Operational Barrier Elements in Critical Drilling Operations: Understanding Failure Mechanisms in the Primary Well Barrier
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- Institutt for marin teknikk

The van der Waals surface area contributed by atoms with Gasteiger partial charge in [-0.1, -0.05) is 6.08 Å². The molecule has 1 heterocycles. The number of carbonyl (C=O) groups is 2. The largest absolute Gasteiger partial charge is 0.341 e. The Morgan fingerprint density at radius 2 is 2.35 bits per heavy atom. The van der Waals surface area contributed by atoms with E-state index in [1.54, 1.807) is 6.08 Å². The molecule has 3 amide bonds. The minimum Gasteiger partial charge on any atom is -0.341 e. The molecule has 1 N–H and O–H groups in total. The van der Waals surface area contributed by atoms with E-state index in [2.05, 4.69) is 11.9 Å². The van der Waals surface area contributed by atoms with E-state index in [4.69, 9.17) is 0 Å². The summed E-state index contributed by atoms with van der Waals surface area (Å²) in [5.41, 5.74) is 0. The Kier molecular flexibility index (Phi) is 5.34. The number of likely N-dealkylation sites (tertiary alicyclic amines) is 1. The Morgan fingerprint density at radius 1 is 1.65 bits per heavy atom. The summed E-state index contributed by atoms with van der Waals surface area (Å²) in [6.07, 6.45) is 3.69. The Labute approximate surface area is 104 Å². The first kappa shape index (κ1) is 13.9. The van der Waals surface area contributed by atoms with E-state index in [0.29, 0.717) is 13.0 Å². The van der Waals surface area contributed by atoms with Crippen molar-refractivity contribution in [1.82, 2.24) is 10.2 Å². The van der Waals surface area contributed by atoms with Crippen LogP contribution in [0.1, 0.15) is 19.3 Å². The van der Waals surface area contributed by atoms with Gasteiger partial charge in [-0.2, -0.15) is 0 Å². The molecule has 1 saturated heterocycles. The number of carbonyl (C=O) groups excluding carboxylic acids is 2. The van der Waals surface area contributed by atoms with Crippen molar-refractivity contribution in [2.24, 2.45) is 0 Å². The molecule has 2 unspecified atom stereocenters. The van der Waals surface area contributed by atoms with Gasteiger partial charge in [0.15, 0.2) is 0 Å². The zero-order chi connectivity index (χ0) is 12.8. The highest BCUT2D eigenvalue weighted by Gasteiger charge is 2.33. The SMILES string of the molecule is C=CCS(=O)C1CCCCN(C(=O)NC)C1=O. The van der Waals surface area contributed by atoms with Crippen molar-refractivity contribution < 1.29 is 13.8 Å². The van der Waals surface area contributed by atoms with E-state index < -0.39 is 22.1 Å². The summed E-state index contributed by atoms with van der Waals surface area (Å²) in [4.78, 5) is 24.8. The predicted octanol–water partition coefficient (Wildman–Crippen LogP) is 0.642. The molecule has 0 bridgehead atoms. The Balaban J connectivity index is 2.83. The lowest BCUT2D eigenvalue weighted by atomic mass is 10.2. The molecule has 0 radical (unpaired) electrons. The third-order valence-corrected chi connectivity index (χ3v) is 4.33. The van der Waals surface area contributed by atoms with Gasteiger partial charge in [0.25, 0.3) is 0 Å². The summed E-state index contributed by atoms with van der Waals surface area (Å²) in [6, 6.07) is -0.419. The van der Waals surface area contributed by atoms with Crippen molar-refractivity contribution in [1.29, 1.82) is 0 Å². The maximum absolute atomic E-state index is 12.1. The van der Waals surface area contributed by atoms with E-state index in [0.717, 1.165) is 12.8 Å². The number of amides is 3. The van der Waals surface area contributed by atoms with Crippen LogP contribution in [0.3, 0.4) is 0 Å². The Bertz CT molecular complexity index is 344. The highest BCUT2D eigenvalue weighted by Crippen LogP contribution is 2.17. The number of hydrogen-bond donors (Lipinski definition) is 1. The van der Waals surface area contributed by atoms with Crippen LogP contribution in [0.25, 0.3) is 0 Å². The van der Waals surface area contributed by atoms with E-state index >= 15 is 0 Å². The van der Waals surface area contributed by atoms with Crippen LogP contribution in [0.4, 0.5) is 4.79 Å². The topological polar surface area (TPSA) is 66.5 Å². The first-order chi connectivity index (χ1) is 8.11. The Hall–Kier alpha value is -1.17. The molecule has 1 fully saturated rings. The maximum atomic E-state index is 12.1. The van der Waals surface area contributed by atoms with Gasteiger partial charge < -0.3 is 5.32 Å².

This thesis concerns the use of human reliability analysis in offshore quantitative risk analysis (QRA). A QRA is a risk analysis which produces numerical values for probabilities of, and consequences from, undesired events. It typically analyzes several entire accident sequences, each originating from various hazards that are present on an offshore installation. From a QRA, assessments regarding the level of risk can be made. Criticism has however been directed towards offshore QRAs, for their lack of focus on Human and Organizational Factors (HOFs) (Skogdalen and Vinnem, 2011). A feasible way of including HOFs in QRA is by using human reliability analysis (HRA). A HRA is a systematic identification and evaluation of the possible errors that may be made by operators, maintenance personnel, and other personnel in the system (Rausand, 2011). The three essential parts from a quantitative HRA is human error identification, quantification and reduction.The goal of the thesis is to apply HRA to a precursor of one of the hazards present on a drilling rig; the uncontrolled release of hydrocarbons to the installation and surroundings - a blowout. In order to do this, pressure control during drilling is discussed. A qualitative human reliability analysis of a operation performed in offshore drilling is subsequently performed using the discussed HRA methods. The operation is called trip out of hole and constitutes all actions required by rig personnel to retrieve the entire drillstring, bottom hole assembly and bit from the bottom of the well. Maintaining primary well control throughout the operation means ensuring there is a positive pressure differential between the column of mud in the well and the pressure of the fluid inside the pore spaces of the exposed formation. If overbalance is lost, formation fluid will rush into the well and the situation must be controlled by means of a blowout preventer. The thesis makes use of HRA methods to identify and causally represent potential human errors which may cause such an influx to occur. A hierarchical task analysis has been developed, upon which human error identification has been performed. Lastly, the relevant errors have been combined with technical faults in a fault tree for the top event primary well control failure occurs during trip out of hole . The fault tree logically depicts the basic events which by themselves, or in combination with other basic events, are sufficient to cause the top event to occur. The results from the analysis show that human error causing dynamic pressure changes in the mud column are the most critical for primary well control during the operation.